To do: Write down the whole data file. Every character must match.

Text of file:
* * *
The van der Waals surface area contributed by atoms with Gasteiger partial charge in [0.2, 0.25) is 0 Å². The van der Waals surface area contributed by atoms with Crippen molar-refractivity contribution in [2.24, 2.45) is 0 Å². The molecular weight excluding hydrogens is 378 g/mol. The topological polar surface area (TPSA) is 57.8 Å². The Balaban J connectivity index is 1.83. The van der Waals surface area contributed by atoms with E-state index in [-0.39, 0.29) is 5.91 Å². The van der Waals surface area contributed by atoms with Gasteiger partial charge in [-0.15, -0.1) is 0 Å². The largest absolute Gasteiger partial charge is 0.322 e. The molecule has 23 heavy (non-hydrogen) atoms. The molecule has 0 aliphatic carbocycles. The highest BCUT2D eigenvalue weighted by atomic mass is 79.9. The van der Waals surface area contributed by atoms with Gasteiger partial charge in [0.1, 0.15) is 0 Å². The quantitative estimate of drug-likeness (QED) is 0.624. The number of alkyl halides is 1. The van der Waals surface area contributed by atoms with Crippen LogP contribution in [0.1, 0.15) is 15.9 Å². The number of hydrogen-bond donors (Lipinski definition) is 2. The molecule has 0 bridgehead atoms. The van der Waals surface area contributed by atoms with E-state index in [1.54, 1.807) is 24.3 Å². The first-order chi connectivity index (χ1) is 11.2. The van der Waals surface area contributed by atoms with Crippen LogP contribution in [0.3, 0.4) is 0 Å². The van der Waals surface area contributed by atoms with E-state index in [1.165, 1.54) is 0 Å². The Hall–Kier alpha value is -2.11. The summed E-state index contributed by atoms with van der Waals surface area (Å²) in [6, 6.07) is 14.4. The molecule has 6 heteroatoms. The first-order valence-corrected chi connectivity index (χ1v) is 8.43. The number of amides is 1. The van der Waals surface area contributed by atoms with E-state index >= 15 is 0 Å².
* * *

The van der Waals surface area contributed by atoms with Gasteiger partial charge in [0.2, 0.25) is 0 Å². The van der Waals surface area contributed by atoms with Crippen molar-refractivity contribution in [2.24, 2.45) is 0 Å². The molecular weight excluding hydrogens is 378 g/mol. The topological polar surface area (TPSA) is 57.8 Å². The Balaban J connectivity index is 1.83. The van der Waals surface area contributed by atoms with E-state index in [-0.39, 0.29) is 5.91 Å². The van der Waals surface area contributed by atoms with Gasteiger partial charge in [-0.15, -0.1) is 0 Å². The largest absolute Gasteiger partial charge is 0.322 e. The molecule has 23 heavy (non-hydrogen) atoms. The molecule has 0 aliphatic carbocycles. The highest BCUT2D eigenvalue weighted by atomic mass is 79.9. The van der Waals surface area contributed by atoms with Gasteiger partial charge in [0.1, 0.15) is 0 Å². The quantitative estimate of drug-likeness (QED) is 0.624. The number of alkyl halides is 1. The van der Waals surface area contributed by atoms with Crippen LogP contribution in [0.1, 0.15) is 15.9 Å². The number of hydrogen-bond donors (Lipinski definition) is 2. The molecule has 0 bridgehead atoms. The van der Waals surface area contributed by atoms with E-state index in [1.54, 1.807) is 24.3 Å². The first-order chi connectivity index (χ1) is 11.2. The van der Waals surface area contributed by atoms with Crippen LogP contribution in [0.3, 0.4) is 0 Å². The van der Waals surface area contributed by atoms with E-state index in [1.165, 1.54) is 0 Å². The Hall–Kier alpha value is -2.11. The summed E-state index contributed by atoms with van der Waals surface area (Å²) in [6, 6.07) is 14.4. The molecule has 6 heteroatoms. The first-order valence-corrected chi connectivity index (χ1v) is 8.43. The number of amides is 1. The van der Waals surface area contributed by atoms with E-state index >= 15 is 0 Å².